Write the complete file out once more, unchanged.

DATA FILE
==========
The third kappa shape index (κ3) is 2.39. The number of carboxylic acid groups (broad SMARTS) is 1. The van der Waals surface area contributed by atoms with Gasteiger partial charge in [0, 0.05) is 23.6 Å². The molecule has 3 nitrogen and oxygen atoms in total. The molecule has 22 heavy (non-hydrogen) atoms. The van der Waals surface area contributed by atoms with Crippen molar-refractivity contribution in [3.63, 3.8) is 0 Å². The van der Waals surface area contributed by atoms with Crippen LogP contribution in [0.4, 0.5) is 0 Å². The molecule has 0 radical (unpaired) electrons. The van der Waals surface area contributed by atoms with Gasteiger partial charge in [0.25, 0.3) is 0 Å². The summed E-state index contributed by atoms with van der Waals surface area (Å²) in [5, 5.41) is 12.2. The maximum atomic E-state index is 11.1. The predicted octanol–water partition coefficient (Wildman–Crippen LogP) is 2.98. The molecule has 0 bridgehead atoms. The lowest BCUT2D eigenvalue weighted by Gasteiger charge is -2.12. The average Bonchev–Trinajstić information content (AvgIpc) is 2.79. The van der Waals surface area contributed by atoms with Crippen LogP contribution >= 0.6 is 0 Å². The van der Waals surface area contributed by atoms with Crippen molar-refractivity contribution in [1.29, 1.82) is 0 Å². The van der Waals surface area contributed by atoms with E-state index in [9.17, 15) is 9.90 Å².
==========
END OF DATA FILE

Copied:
The third kappa shape index (κ3) is 2.39. The number of carboxylic acid groups (broad SMARTS) is 1. The van der Waals surface area contributed by atoms with Gasteiger partial charge in [0, 0.05) is 23.6 Å². The molecule has 3 nitrogen and oxygen atoms in total. The molecule has 22 heavy (non-hydrogen) atoms. The van der Waals surface area contributed by atoms with Crippen molar-refractivity contribution in [3.63, 3.8) is 0 Å². The van der Waals surface area contributed by atoms with Crippen LogP contribution in [0.4, 0.5) is 0 Å². The molecule has 0 radical (unpaired) electrons. The van der Waals surface area contributed by atoms with Gasteiger partial charge in [0.25, 0.3) is 0 Å². The summed E-state index contributed by atoms with van der Waals surface area (Å²) in [5, 5.41) is 12.2. The maximum atomic E-state index is 11.1. The predicted octanol–water partition coefficient (Wildman–Crippen LogP) is 2.98. The molecule has 0 bridgehead atoms. The lowest BCUT2D eigenvalue weighted by Gasteiger charge is -2.12. The average Bonchev–Trinajstić information content (AvgIpc) is 2.79. The van der Waals surface area contributed by atoms with Crippen LogP contribution >= 0.6 is 0 Å². The van der Waals surface area contributed by atoms with Crippen molar-refractivity contribution in [1.29, 1.82) is 0 Å². The van der Waals surface area contributed by atoms with E-state index in [9.17, 15) is 9.90 Å².